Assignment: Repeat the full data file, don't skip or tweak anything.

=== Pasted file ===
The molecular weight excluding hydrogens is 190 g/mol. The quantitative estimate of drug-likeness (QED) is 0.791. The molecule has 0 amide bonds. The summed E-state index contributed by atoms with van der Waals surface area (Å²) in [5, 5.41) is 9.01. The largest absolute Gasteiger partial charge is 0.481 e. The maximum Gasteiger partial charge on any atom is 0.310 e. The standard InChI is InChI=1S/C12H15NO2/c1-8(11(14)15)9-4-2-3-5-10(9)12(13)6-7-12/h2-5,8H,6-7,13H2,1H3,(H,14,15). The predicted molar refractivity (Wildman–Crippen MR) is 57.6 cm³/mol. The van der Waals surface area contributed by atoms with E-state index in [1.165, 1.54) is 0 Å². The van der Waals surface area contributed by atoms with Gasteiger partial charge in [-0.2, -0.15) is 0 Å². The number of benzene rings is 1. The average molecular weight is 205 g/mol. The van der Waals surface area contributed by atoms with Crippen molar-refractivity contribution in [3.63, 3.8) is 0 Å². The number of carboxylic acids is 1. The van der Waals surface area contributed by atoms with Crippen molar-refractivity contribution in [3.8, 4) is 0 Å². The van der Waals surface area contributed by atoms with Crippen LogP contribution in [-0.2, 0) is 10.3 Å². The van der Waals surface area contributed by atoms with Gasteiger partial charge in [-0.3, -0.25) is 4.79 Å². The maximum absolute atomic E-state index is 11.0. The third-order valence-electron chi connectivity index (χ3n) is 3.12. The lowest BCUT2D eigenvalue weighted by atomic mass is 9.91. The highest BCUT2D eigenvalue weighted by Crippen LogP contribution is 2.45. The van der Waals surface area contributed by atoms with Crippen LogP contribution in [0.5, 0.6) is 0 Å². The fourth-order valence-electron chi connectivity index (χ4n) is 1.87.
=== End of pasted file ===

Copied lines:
The molecular weight excluding hydrogens is 190 g/mol. The quantitative estimate of drug-likeness (QED) is 0.791. The molecule has 0 amide bonds. The summed E-state index contributed by atoms with van der Waals surface area (Å²) in [5, 5.41) is 9.01. The largest absolute Gasteiger partial charge is 0.481 e. The maximum Gasteiger partial charge on any atom is 0.310 e. The standard InChI is InChI=1S/C12H15NO2/c1-8(11(14)15)9-4-2-3-5-10(9)12(13)6-7-12/h2-5,8H,6-7,13H2,1H3,(H,14,15). The predicted molar refractivity (Wildman–Crippen MR) is 57.6 cm³/mol. The van der Waals surface area contributed by atoms with E-state index in [1.165, 1.54) is 0 Å². The van der Waals surface area contributed by atoms with Gasteiger partial charge in [-0.2, -0.15) is 0 Å². The number of benzene rings is 1. The average molecular weight is 205 g/mol. The van der Waals surface area contributed by atoms with Crippen molar-refractivity contribution in [3.63, 3.8) is 0 Å². The number of carboxylic acids is 1. The van der Waals surface area contributed by atoms with Crippen molar-refractivity contribution in [3.8, 4) is 0 Å². The van der Waals surface area contributed by atoms with Crippen LogP contribution in [-0.2, 0) is 10.3 Å². The van der Waals surface area contributed by atoms with Gasteiger partial charge in [-0.3, -0.25) is 4.79 Å². The maximum absolute atomic E-state index is 11.0. The third-order valence-electron chi connectivity index (χ3n) is 3.12. The lowest BCUT2D eigenvalue weighted by atomic mass is 9.91. The highest BCUT2D eigenvalue weighted by Crippen LogP contribution is 2.45. The van der Waals surface area contributed by atoms with Crippen LogP contribution in [0.5, 0.6) is 0 Å². The fourth-order valence-electron chi connectivity index (χ4n) is 1.87.